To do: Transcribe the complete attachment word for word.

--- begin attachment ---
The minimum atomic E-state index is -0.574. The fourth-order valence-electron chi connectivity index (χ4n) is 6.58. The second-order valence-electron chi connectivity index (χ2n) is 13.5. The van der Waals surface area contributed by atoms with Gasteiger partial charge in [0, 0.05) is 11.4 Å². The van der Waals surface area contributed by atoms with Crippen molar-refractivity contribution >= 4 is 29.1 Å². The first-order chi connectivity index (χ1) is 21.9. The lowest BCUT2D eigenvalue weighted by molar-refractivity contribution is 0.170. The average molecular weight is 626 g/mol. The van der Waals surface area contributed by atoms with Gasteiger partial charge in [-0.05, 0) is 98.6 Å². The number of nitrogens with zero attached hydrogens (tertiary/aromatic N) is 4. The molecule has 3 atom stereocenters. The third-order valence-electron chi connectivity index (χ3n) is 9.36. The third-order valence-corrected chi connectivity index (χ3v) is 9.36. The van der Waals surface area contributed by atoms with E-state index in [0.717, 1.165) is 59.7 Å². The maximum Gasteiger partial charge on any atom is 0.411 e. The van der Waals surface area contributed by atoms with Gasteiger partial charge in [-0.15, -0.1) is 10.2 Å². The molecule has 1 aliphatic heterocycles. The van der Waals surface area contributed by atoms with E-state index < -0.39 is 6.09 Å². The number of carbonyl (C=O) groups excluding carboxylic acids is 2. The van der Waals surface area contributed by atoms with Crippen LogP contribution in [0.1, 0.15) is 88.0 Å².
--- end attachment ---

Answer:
The minimum atomic E-state index is -0.574. The fourth-order valence-electron chi connectivity index (χ4n) is 6.58. The second-order valence-electron chi connectivity index (χ2n) is 13.5. The van der Waals surface area contributed by atoms with Gasteiger partial charge in [0, 0.05) is 11.4 Å². The van der Waals surface area contributed by atoms with Crippen molar-refractivity contribution >= 4 is 29.1 Å². The first-order chi connectivity index (χ1) is 21.9. The lowest BCUT2D eigenvalue weighted by molar-refractivity contribution is 0.170. The average molecular weight is 626 g/mol. The van der Waals surface area contributed by atoms with Gasteiger partial charge in [-0.05, 0) is 98.6 Å². The number of nitrogens with zero attached hydrogens (tertiary/aromatic N) is 4. The molecule has 3 atom stereocenters. The third-order valence-electron chi connectivity index (χ3n) is 9.36. The third-order valence-corrected chi connectivity index (χ3v) is 9.36. The van der Waals surface area contributed by atoms with E-state index in [0.717, 1.165) is 59.7 Å². The maximum Gasteiger partial charge on any atom is 0.411 e. The van der Waals surface area contributed by atoms with Gasteiger partial charge in [-0.15, -0.1) is 10.2 Å². The molecule has 1 aliphatic heterocycles. The van der Waals surface area contributed by atoms with E-state index < -0.39 is 6.09 Å². The number of carbonyl (C=O) groups excluding carboxylic acids is 2. The van der Waals surface area contributed by atoms with Crippen LogP contribution in [0.1, 0.15) is 88.0 Å².